The North Kaibab Trail actually descends Roaring Springs Canyon, not “The Grand Canyon.” Several miles down, at the Colorado River, it meets the Grand, but it’s really just a matter of semantics. It is still wonderful… but also not what I expected. I’ve been to the South Rim before, many decades ago when I was still a teen. The views there are spectacular, but it’s barren. The North Rim is forested, like the Kaibab Plateau. It is filled with fir and aspen, with scrub oak and other deciduous trees that were displaying their full Autumn regalia on this mid-October day. Another delightful surprise.
We learned as we continued descending into the canyon of the many layers of rock that form the canyon walls. Along the rim is what they call redwall limestone. Mostly white, it is also laced with seams of yellow, orange, and red. About 45 minutes down, we reached Coconino Overlook, a large limestone outcrop that enables views deep into Roaring Springs Canyon, as well as far distant to the San Francisco Peaks scores of miles away.
As you descend below the limestone layer, you enter the Supai Formation, a thicker layer of mostly very bright red slate. The photo at the top of this post was taken of my brother while we were hiking this Supai layer. Deposited millions of years ago when the plateau was covered by a great sea, they say there are many amphibian fossils in this layer, so keep your eyes peeled. The trail itself is dusty and sandy, unlike the more rocky, solid base of the limestone layer.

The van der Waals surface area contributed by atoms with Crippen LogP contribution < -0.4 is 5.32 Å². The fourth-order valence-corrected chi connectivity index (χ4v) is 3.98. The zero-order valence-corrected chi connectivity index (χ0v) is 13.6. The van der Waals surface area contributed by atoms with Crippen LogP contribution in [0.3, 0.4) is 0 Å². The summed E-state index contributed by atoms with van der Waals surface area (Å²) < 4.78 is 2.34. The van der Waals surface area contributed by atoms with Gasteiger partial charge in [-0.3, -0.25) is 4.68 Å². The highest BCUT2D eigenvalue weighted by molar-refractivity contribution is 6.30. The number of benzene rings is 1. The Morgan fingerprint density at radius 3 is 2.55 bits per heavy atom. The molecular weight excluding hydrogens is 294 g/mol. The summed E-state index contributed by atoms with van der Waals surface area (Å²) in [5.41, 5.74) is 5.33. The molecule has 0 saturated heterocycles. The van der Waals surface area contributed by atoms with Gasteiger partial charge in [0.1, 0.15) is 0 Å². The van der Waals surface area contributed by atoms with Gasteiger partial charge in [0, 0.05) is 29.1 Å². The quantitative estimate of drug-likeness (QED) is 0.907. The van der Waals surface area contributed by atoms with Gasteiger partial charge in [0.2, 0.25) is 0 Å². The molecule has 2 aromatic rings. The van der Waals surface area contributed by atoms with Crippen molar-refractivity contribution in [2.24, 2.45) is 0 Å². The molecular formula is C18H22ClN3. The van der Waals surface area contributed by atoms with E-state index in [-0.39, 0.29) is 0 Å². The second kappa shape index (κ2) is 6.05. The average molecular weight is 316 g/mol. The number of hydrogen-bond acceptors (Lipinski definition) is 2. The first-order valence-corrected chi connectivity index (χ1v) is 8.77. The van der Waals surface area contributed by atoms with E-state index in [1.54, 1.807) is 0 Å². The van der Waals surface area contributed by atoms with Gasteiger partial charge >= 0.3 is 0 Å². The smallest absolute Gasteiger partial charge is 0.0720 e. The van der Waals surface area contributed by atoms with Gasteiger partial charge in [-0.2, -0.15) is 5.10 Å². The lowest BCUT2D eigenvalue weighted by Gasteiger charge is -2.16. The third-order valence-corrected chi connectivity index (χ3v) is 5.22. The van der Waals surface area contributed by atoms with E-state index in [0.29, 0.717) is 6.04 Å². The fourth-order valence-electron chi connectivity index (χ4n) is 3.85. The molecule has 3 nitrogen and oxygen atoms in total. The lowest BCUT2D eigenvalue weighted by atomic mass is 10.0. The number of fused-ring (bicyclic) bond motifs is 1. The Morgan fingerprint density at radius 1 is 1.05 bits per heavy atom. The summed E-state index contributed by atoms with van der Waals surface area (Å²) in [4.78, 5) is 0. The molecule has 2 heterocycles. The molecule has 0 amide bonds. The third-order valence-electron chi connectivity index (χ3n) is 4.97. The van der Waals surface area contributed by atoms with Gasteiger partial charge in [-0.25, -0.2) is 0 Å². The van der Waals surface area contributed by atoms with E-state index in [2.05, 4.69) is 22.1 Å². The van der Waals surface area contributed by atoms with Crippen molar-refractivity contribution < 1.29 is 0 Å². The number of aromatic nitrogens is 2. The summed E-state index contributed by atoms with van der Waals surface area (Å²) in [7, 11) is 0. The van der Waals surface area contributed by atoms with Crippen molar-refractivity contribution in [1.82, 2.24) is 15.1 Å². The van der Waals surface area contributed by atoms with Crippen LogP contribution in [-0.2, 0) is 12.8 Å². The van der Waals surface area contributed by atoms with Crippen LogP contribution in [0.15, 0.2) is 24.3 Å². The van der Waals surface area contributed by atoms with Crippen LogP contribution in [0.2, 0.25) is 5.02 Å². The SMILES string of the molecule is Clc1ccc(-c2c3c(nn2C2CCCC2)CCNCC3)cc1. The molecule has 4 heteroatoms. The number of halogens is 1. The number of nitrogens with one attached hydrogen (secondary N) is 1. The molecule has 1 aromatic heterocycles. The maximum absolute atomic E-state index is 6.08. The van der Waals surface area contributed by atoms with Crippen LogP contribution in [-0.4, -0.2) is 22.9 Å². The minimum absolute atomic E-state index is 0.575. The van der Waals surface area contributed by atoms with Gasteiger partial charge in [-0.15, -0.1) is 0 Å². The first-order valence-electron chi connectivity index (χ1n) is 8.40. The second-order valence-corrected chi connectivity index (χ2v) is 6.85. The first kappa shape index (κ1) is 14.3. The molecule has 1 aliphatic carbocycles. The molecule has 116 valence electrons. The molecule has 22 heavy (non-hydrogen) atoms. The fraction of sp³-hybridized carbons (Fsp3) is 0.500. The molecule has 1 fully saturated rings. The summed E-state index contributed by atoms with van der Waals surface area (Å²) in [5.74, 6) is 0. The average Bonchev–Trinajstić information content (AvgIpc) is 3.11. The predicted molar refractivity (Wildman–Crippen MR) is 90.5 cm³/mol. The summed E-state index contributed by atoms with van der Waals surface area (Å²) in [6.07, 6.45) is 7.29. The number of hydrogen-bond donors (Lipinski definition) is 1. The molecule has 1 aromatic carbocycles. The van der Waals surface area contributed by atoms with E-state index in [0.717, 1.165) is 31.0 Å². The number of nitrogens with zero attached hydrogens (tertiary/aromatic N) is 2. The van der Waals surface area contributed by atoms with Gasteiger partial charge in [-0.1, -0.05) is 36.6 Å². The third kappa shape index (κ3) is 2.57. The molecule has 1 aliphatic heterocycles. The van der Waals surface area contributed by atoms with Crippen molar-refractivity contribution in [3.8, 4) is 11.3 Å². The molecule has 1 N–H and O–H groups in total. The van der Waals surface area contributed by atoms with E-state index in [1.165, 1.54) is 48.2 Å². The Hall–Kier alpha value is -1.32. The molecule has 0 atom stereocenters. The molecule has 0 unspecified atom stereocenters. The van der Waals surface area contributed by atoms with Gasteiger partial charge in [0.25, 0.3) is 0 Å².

The next landmark is Supai Tunnel, a kind of way-station for the mule trains and weary hikers. Believe it or not, there is a water fountain here, pumped up from Roaring Springs, a major feature of the North Kaibab Trail that also serves as the water source for the North Rim. Amazingly enough, there is also a pit toilet. This rest area is 1.7 miles below the trailhead. This is a nice place to pause for a snack and refill your water supply, if needed.
The tunnel itself is about 25 feet long, carved through the red slate. A remnant of the original trail, it keeps you from having to drop off a 20 foot ledge. Once you get on the down side of the tunnel, you catch the first glimpse of a bridge across Bright Angel Creek nearly two miles below. My brother and I took inventory of how long we had been hiking (about 90 minutes) and how far down we had gone (1,500 feet). That bridge looked like a reasonable goal for the turnaround point.